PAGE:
The Olympic world is looking at Buenos Aires, Argentina, this week, but International Olympic Committee inspectors had a close eye on Rio de Janieiro on Sunday and Monday.
An IOC coordination commission led by 1984 Olympic 400-meter hurdles champion Nawal El Moutawakel wrapped a visit on Labor Day, tracking the progress of Rio, which will be the first South American host of the Olympics in 2016. The IOC has made five visits to Rio, according to The Associated Press.
“A lot of work has been done, but a large amount still remains across the entire project and some timelines remain very, very tight,” El Moutawakel said, according to the AP. “Rio must therefore continue to focus on its priorities such as meeting the matrix of responsibility and delivering the venues and associated infrastructure.”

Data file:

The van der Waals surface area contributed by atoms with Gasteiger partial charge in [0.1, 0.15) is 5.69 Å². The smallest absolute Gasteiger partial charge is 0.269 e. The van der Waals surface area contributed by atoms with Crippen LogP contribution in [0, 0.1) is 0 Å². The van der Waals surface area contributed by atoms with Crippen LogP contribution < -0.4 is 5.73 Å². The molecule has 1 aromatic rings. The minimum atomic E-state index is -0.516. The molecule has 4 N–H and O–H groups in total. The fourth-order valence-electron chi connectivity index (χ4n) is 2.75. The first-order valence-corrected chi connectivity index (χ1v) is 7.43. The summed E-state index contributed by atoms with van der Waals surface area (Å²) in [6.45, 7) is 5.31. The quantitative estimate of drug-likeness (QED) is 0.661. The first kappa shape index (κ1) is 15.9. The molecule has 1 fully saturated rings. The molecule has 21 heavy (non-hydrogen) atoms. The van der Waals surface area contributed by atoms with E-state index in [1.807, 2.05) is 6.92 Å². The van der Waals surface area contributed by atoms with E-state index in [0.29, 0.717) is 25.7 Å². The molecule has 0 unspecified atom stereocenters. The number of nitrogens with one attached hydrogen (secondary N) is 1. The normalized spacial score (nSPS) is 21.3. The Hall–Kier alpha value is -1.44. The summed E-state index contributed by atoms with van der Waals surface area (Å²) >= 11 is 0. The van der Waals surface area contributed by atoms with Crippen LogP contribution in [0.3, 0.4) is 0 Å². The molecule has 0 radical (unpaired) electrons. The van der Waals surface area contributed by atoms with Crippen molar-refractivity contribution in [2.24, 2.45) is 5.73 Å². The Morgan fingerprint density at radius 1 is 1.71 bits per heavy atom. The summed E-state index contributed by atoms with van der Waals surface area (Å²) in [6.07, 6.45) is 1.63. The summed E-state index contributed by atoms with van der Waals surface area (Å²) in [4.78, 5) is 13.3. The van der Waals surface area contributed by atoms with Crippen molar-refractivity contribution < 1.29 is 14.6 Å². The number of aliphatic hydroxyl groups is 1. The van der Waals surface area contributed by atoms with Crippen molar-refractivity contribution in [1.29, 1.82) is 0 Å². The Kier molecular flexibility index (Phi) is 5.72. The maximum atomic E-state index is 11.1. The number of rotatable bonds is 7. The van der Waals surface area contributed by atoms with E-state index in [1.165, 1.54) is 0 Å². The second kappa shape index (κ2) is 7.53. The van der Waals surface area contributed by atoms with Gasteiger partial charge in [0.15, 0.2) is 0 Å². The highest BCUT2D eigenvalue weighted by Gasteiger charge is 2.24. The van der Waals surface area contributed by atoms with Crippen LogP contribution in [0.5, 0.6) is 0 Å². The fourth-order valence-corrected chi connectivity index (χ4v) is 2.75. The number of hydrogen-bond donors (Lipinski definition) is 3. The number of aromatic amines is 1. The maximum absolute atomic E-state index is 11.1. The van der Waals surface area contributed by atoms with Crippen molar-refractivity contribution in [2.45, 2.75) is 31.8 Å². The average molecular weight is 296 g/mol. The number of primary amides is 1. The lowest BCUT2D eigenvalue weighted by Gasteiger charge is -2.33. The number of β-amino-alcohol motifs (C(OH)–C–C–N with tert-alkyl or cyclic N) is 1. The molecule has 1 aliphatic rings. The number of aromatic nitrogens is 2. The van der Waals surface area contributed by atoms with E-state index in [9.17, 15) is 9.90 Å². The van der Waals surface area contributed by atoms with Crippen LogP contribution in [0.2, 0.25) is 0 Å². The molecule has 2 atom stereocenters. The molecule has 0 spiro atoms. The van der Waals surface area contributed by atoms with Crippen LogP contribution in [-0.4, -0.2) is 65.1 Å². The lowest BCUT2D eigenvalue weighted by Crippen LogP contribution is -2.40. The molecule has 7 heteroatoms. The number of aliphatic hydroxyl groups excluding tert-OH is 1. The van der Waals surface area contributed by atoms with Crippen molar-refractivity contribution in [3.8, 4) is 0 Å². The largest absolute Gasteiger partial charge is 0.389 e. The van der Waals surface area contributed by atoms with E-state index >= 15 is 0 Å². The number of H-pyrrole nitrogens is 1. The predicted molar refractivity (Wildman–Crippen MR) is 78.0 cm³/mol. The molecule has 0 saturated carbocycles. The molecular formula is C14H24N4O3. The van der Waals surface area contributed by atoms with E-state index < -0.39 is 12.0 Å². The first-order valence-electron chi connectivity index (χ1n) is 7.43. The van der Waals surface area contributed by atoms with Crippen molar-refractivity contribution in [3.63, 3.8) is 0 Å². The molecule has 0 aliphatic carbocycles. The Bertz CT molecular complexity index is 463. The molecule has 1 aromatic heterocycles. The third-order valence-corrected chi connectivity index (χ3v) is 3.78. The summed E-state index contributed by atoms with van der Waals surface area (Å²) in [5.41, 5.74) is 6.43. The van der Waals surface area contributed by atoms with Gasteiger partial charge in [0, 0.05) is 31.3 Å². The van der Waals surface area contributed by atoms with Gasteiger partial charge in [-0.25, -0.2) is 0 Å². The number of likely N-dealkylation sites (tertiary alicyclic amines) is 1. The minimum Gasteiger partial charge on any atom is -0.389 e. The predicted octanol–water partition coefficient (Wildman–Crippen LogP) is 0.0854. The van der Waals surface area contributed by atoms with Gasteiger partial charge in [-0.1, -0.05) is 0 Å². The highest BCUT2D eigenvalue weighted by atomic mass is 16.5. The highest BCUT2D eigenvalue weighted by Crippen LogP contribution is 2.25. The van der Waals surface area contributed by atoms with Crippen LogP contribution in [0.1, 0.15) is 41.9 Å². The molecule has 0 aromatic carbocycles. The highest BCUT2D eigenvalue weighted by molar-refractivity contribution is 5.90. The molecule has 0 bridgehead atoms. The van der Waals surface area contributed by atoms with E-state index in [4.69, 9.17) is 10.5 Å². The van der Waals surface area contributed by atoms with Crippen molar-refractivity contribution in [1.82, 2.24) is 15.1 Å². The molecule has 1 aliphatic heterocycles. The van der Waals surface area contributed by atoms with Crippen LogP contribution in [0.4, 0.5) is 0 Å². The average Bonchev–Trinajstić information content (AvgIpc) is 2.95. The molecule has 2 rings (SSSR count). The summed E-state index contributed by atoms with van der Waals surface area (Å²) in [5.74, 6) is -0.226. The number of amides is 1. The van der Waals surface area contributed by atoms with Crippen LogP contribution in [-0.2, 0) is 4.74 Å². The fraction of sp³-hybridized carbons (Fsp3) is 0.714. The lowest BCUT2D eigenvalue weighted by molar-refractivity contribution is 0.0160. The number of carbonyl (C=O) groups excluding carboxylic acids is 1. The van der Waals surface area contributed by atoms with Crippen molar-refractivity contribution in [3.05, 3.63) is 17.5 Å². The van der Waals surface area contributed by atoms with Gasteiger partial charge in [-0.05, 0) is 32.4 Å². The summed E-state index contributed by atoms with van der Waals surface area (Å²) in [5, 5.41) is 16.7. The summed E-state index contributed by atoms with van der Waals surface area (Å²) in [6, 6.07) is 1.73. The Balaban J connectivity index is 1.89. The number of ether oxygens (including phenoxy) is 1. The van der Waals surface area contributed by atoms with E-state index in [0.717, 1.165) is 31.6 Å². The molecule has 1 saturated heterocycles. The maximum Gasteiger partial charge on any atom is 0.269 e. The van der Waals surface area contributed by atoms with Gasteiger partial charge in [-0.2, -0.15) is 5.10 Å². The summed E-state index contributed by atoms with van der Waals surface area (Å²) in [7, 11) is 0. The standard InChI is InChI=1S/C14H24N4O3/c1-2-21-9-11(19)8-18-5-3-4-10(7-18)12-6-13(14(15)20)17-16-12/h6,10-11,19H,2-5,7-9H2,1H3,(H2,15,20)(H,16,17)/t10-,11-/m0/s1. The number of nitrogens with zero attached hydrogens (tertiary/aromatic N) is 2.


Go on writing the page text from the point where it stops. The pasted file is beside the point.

Brazilian cities were in worldwide news during this summer’s Confederations Cup, where protests were held, some against the government and its decisions on spending ahead of the 2014 World Cup and 2016 Olympics. Tear gas and rubber bullets were used by police.
“We’d like also to protect our athletes,” El Moutawakel said. “We’d like to make sure that the Olympics Games are run in a peaceful way.”
IOC executive director Gilbert Felli said the IOC asked Great Britain and Australia to share crowd control techniques with Brazil.
In addition to the timeline of venue construction, organizers’ engaging with the public is a concern.
“We believe the organizing committee didn’t do enough,” Felli said, according to Bloomberg. “The authorities need to engage and explain more to the population.”